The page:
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Welcome to this session of grand rounds, a collection of posts I have discovered in the blogosphere and have found of interest and hope you do too.
This offering of Grand Rounds looks at articles from around the web that deal with the costs of having kids.
One of the most incredible days in my life was when I became a father (October 28, 2005).
When I first saw those eyes look at me I was hooked.
To make matters worse it is common knowledge that daughters can pretty much have their fathers wrapped around their fingers and my circumstance was no exception.
Raising any child, but especially a child of a high earner, can certainly put a huge drain on your bank account, but even so I feel it is worth every penny.
As a physician I have the means and the desire to give my daughter a comfortable life.
There is a fine line between providing this life and spoiling her, and I admit I sometimes (some say often) cross it.
Married to Doctors goes in to depth about this dilemma high net worth individuals face in, “Are We Raising Spoiled Kids?”
We all like to retire some day, and there are many of us who would like to do so on an accelerated time frame.
Of course it should come as no surprise that individuals with children have a lot more headwind in doing so than those who do not.
How much more?
Physician on Fire addresses this in, “Financial Independence With Kids: How Procreation Impacts FIRE.”
I have previously written on the reasoning why I sent my daughter to private school (grades 6-12) even though I knew the financial implication this decision carried.
Financial Samurai sheds some light on how expensive this decision could be for some in, “Public Or Private School? Paying $1 Million For Private Not Worth It.”
The money spent on a child does not magically go away when they leave the nest.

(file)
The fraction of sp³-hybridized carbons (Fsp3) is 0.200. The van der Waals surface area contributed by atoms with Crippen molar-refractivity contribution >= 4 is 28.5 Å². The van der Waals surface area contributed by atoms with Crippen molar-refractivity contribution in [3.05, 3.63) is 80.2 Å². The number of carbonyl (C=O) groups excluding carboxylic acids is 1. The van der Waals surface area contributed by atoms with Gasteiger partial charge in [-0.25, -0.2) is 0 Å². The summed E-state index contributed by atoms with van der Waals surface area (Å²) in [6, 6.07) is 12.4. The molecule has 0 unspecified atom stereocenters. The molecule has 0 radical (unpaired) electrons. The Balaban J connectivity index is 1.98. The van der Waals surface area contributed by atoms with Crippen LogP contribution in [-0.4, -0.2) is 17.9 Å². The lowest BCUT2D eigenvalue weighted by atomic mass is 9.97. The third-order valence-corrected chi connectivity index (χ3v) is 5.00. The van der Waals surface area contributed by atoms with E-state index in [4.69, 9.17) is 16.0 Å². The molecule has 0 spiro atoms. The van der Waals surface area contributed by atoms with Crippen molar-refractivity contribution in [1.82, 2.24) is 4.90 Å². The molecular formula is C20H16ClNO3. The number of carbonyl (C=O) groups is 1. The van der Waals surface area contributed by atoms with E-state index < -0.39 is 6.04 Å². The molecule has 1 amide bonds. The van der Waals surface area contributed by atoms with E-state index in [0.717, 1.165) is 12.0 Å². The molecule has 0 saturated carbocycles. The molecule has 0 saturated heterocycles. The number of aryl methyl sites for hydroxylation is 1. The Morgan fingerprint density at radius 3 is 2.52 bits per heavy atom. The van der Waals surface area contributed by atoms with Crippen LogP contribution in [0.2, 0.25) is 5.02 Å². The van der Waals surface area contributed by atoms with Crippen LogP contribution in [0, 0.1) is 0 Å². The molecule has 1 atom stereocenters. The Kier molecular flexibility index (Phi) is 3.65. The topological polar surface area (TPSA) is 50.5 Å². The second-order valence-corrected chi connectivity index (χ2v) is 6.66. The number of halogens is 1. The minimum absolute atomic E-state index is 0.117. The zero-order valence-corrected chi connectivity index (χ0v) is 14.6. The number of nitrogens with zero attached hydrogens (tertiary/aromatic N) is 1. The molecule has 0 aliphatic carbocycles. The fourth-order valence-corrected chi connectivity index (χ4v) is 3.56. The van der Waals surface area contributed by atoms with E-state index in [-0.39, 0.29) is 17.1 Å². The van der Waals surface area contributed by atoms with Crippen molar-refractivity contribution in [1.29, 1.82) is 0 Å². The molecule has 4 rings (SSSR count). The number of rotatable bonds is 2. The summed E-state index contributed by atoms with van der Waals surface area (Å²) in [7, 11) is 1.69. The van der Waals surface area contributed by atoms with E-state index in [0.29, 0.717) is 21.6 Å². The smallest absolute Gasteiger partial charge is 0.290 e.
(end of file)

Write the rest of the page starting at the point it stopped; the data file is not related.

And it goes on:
In fact, thanks to rapidly rising costs in higher education, the first 4 or so years after a child leaves the nest may be more expensive than the preceding 18 years.
Some of us will be fortunate enough to have a war chest already filled for college tuition.
For those of us who will not have secondary education costs already fully funded the main alternative would be to make up the difference with student loans.
There are so many student loan options out there that it can make your head spin.
Dividend Power helps you to wade through the options in, “Understanding Student Loans for Parents.”
Hopefully the decision to start or not start a family is not based on financials.
There are some individuals that forgo to have children based on a multitude of reasons.
It certainly is a difficult choice when choosing never to have children especially when that is the norm for society.
Life Of A Med Student tells the story of one surgeon bravely sharing her decision not to have kids in, “Making a Choice: A Surgeon’s Decision to NOT have Children.”
Hope you enjoyed the reading material.
Have a great rest of the week.
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